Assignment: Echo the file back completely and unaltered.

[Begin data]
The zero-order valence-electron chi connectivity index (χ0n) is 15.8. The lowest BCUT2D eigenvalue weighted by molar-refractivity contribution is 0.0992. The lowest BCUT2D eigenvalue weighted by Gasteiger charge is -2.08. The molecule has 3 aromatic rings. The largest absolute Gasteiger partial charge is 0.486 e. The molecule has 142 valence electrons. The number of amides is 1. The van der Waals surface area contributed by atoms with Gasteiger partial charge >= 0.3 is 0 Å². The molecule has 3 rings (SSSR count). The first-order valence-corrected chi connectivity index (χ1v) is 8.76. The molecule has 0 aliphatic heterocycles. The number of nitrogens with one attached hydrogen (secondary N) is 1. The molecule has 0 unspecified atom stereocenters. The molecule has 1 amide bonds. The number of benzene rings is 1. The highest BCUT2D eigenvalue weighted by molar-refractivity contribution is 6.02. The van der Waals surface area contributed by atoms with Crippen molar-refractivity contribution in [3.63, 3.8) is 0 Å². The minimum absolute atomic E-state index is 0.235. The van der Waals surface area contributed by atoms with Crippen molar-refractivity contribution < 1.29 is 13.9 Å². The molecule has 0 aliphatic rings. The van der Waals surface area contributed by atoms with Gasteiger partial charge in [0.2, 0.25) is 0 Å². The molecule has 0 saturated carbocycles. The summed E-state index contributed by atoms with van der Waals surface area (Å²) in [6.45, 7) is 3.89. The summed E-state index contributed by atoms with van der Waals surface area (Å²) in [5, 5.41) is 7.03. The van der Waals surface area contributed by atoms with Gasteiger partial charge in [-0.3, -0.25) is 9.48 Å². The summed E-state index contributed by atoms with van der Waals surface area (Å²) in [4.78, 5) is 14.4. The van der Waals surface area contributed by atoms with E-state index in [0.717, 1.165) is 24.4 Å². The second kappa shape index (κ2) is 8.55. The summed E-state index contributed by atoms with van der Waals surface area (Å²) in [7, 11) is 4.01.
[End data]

The zero-order valence-electron chi connectivity index (χ0n) is 15.8. The lowest BCUT2D eigenvalue weighted by molar-refractivity contribution is 0.0992. The lowest BCUT2D eigenvalue weighted by Gasteiger charge is -2.08. The molecule has 3 aromatic rings. The largest absolute Gasteiger partial charge is 0.486 e. The molecule has 142 valence electrons. The number of amides is 1. The van der Waals surface area contributed by atoms with Gasteiger partial charge >= 0.3 is 0 Å². The molecule has 3 rings (SSSR count). The first-order valence-corrected chi connectivity index (χ1v) is 8.76. The molecule has 0 aliphatic heterocycles. The number of nitrogens with one attached hydrogen (secondary N) is 1. The molecule has 0 unspecified atom stereocenters. The molecule has 1 amide bonds. The number of benzene rings is 1. The highest BCUT2D eigenvalue weighted by molar-refractivity contribution is 6.02. The van der Waals surface area contributed by atoms with Crippen molar-refractivity contribution in [3.63, 3.8) is 0 Å². The minimum absolute atomic E-state index is 0.235. The van der Waals surface area contributed by atoms with Crippen molar-refractivity contribution < 1.29 is 13.9 Å². The molecule has 0 aliphatic rings. The van der Waals surface area contributed by atoms with Gasteiger partial charge in [0.2, 0.25) is 0 Å². The molecule has 0 saturated carbocycles. The summed E-state index contributed by atoms with van der Waals surface area (Å²) in [6.45, 7) is 3.89. The summed E-state index contributed by atoms with van der Waals surface area (Å²) in [5, 5.41) is 7.03. The van der Waals surface area contributed by atoms with Gasteiger partial charge in [-0.3, -0.25) is 9.48 Å². The summed E-state index contributed by atoms with van der Waals surface area (Å²) in [4.78, 5) is 14.4. The van der Waals surface area contributed by atoms with E-state index in [0.717, 1.165) is 24.4 Å². The second kappa shape index (κ2) is 8.55. The summed E-state index contributed by atoms with van der Waals surface area (Å²) in [7, 11) is 4.01.